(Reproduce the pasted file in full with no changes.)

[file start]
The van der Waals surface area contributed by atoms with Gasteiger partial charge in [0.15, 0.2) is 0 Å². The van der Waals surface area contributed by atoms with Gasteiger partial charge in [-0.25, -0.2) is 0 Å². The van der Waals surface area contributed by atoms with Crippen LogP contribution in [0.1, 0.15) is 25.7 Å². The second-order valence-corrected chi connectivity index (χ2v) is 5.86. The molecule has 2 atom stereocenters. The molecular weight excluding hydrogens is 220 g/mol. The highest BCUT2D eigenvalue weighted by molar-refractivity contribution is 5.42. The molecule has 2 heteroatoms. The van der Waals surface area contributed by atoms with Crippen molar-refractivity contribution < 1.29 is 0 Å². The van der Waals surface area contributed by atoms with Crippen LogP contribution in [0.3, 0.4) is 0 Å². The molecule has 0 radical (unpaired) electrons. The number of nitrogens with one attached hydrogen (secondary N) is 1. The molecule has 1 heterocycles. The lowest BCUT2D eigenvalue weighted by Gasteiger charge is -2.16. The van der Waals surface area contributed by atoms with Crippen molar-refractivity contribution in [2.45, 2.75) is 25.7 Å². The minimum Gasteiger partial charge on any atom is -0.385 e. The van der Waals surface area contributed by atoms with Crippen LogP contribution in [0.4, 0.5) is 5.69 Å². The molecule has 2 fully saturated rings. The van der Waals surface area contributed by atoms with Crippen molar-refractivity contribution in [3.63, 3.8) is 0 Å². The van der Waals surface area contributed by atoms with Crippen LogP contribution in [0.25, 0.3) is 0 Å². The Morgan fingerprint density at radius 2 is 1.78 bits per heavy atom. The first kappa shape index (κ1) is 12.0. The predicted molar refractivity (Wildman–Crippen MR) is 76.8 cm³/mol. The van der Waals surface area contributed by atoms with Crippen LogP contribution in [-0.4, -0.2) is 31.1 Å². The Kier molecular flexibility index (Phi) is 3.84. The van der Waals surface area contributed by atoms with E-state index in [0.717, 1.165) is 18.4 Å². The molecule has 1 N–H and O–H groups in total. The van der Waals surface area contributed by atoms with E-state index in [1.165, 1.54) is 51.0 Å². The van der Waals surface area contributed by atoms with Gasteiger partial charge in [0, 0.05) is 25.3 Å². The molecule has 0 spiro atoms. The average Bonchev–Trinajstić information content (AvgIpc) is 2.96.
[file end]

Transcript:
The van der Waals surface area contributed by atoms with Gasteiger partial charge in [0.15, 0.2) is 0 Å². The van der Waals surface area contributed by atoms with Gasteiger partial charge in [-0.25, -0.2) is 0 Å². The van der Waals surface area contributed by atoms with Crippen LogP contribution in [0.1, 0.15) is 25.7 Å². The second-order valence-corrected chi connectivity index (χ2v) is 5.86. The molecule has 2 atom stereocenters. The molecular weight excluding hydrogens is 220 g/mol. The highest BCUT2D eigenvalue weighted by molar-refractivity contribution is 5.42. The molecule has 2 heteroatoms. The van der Waals surface area contributed by atoms with Crippen molar-refractivity contribution < 1.29 is 0 Å². The van der Waals surface area contributed by atoms with Crippen LogP contribution in [0.3, 0.4) is 0 Å². The molecule has 0 radical (unpaired) electrons. The number of nitrogens with one attached hydrogen (secondary N) is 1. The molecule has 1 heterocycles. The lowest BCUT2D eigenvalue weighted by Gasteiger charge is -2.16. The van der Waals surface area contributed by atoms with Crippen molar-refractivity contribution in [2.45, 2.75) is 25.7 Å². The minimum Gasteiger partial charge on any atom is -0.385 e. The van der Waals surface area contributed by atoms with Crippen LogP contribution in [0.4, 0.5) is 5.69 Å². The molecule has 2 fully saturated rings. The van der Waals surface area contributed by atoms with Crippen molar-refractivity contribution in [3.63, 3.8) is 0 Å². The van der Waals surface area contributed by atoms with Crippen LogP contribution in [0.25, 0.3) is 0 Å². The Morgan fingerprint density at radius 2 is 1.78 bits per heavy atom. The first kappa shape index (κ1) is 12.0. The predicted molar refractivity (Wildman–Crippen MR) is 76.8 cm³/mol. The van der Waals surface area contributed by atoms with Crippen LogP contribution in [-0.4, -0.2) is 31.1 Å². The Kier molecular flexibility index (Phi) is 3.84. The van der Waals surface area contributed by atoms with E-state index in [0.717, 1.165) is 18.4 Å². The molecule has 1 N–H and O–H groups in total. The van der Waals surface area contributed by atoms with E-state index in [1.165, 1.54) is 51.0 Å². The van der Waals surface area contributed by atoms with Gasteiger partial charge in [0, 0.05) is 25.3 Å². The molecule has 0 spiro atoms. The average Bonchev–Trinajstić information content (AvgIpc) is 2.96.